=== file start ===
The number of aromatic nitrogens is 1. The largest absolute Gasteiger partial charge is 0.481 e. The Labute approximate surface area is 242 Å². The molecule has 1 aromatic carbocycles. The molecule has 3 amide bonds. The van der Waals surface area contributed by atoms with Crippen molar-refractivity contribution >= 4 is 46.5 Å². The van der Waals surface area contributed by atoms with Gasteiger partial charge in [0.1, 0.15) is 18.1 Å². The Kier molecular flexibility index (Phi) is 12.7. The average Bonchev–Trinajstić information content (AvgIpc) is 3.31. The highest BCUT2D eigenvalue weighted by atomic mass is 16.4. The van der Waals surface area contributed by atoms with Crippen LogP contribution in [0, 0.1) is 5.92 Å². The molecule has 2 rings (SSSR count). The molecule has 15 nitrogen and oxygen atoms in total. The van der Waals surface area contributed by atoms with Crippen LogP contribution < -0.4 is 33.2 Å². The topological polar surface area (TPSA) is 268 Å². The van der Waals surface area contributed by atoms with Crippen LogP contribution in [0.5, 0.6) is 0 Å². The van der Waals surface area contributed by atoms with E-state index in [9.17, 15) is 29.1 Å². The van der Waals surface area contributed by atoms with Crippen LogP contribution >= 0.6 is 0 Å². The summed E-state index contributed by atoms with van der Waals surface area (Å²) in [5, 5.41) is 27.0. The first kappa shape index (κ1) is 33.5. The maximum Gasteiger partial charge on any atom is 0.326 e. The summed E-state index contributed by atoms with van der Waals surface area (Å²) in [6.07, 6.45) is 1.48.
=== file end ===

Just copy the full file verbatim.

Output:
The number of aromatic nitrogens is 1. The largest absolute Gasteiger partial charge is 0.481 e. The Labute approximate surface area is 242 Å². The molecule has 1 aromatic carbocycles. The molecule has 3 amide bonds. The van der Waals surface area contributed by atoms with Crippen molar-refractivity contribution >= 4 is 46.5 Å². The van der Waals surface area contributed by atoms with Gasteiger partial charge in [0.1, 0.15) is 18.1 Å². The Kier molecular flexibility index (Phi) is 12.7. The average Bonchev–Trinajstić information content (AvgIpc) is 3.31. The highest BCUT2D eigenvalue weighted by atomic mass is 16.4. The van der Waals surface area contributed by atoms with Crippen LogP contribution in [0, 0.1) is 5.92 Å². The molecule has 2 rings (SSSR count). The molecule has 15 nitrogen and oxygen atoms in total. The van der Waals surface area contributed by atoms with Crippen LogP contribution < -0.4 is 33.2 Å². The topological polar surface area (TPSA) is 268 Å². The van der Waals surface area contributed by atoms with Crippen LogP contribution in [0.5, 0.6) is 0 Å². The van der Waals surface area contributed by atoms with E-state index in [9.17, 15) is 29.1 Å². The van der Waals surface area contributed by atoms with Crippen LogP contribution >= 0.6 is 0 Å². The summed E-state index contributed by atoms with van der Waals surface area (Å²) in [5, 5.41) is 27.0. The first kappa shape index (κ1) is 33.5. The maximum Gasteiger partial charge on any atom is 0.326 e. The summed E-state index contributed by atoms with van der Waals surface area (Å²) in [6.07, 6.45) is 1.48.